49. Cynical and contemptuous

Cynicism and contempt. Isn't there anything new? In an annual Sacramento ritual, cynical appeals to ideology substitute for real solutions to California's increasingly desperate financial condition. And Sacramento's contemptuous disregard for the rest of us doesn't stay in Sacramento. What happens in Sacramento stays in your neighborhood.

When cities were obliged to backfill a large part of the state's deficits in the 1990s, most of them cut social services and park programs and put off needed infrastructure maintenance. Not many of those programs and services were ever replaced. Streets and water systems deteriorated. Neighborhoods suffered.

Cities have now been told to be ready for more suffering.

On the likely expectation that the propositions on the May 19 ballot won't pass, the Governor's budget is expected to include an option for borrowing 8 percent of property tax revenues from cities to close part of the state's deficit. The impact on local governments "? and your neighborhood "? is estimated at just over $2 billion.

According to the League of California Cities, Los Angeles would be forced to loan the state $67.7 million. Long Beach would give up $6.6 million. The county would be particularly hard hit, losing as much as $250 million.

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Taking 8 percent of property taxes would force deep cuts in the services and programs delivered by your city, already battered by the recession. Worse, a property tax shift fixes nothing. It only worsens a structural deficit. The state is obligated to repay borrowed property taxes "? with interest "? in three years.

Kicking the deficit down the road makes cynical sense for termed-out legislators and even Governor Schwarzenegger (who once said that he opposes borrowing from cities). In the meantime, the state will have dug itself a deeper hole from which it's less likely to recover.

Supporters of the proposal point out that cities have the option to borrow against the state's constitutional obligation to repay. This, they say, should mitigate the impact. But that seems an unlikely fix. Finding short term financing in the current the market will be difficult for local governments. And if they become borrowers, cities will have to impose loan costs on their residents through new fees for services or service reductions.

Where they can, some cities would backfill the state's borrowing from whatever federal stimulus funding they receive this year and next. Instead of creating jobs and preserving neighborhoods, local governments will get from Washington and give to Sacramento.

If local borrowing can't replace lost revenue or if stimulus funding can't be shifted under federal regulations, local governments would still have to cut services and programs.

The condition of local government in California is already critical. Cities have begun mandatory work furloughs, laid off employees, threatened public safety jobs, and cut back on park and library programs just as summer begins. Some cities are in even worse shape. Privately, there is talk among city managers that as many as 60 of California's 480 cities may be teetering on the edge of insolvency. Some have already gone over the cliff. Forced lending to the state would send a few more over.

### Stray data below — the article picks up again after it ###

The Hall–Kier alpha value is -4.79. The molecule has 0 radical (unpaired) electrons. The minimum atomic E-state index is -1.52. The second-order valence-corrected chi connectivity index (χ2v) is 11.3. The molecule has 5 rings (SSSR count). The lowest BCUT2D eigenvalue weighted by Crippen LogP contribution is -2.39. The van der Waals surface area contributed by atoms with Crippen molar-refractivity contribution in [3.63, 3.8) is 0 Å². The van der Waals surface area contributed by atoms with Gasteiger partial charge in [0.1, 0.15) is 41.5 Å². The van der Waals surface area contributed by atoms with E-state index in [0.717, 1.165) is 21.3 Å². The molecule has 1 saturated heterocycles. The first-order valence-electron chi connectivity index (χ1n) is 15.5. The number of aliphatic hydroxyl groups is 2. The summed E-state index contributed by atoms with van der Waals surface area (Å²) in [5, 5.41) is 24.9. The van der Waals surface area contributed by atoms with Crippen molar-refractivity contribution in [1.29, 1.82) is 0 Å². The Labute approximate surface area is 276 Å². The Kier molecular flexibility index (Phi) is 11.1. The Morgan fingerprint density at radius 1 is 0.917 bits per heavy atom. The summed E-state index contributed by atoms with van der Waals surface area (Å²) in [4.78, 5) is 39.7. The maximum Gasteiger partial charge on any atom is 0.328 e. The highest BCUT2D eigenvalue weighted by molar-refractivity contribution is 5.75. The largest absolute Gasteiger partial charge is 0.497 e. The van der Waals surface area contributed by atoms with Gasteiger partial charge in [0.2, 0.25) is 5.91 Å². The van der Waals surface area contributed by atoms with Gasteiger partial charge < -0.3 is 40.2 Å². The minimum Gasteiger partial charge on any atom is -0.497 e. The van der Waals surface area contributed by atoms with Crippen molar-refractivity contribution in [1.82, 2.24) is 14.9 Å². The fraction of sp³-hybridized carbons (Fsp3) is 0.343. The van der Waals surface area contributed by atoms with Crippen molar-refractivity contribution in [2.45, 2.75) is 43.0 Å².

The California Department of Finance estimates that property taxes collected by local governments will decline by an average of 4 percent after growing only 2 percent last year. Sales taxes have already declined by about15 percent from the previous year. In recognition of local government's fragility, the Department of Finance delicately suggests that forced lending begin after December. Any sooner and some cities and counties simply could not pay.

The obligation to lend to the state is a provision of a proposition voters approved in 2004. Between 1991 and 2003, in both good economic times and bad, the state had shifted more than $40 billion from cities, counties, special districts, and redevelopment agencies in order to pay for state programs and services. California voters who overwhelmingly voted for curbs on extractions from local government in 2004 probably thought they had put a firewall between their neighborhood and the cynical and contemptuous authors of the state budget. It turns out that the wall of separation is a dangerously porous one.

A neighborhood is as intricate a social eco-system as a tropical rainforest. Your trash is hauled away. Your street is swept. Someone replaces the darkened streetlight. Needs you don't even know you have are met by the people in local government. The fabric of neighborhood life "? a web of interdependencies "? is tearing; the people who hold it together are running out of options; and cities and counties are about to be run over by a state government bankrupt of ideas.

The image on this page was taken by Flickr user Marshall Astor. It was used under a Creative Commons license.

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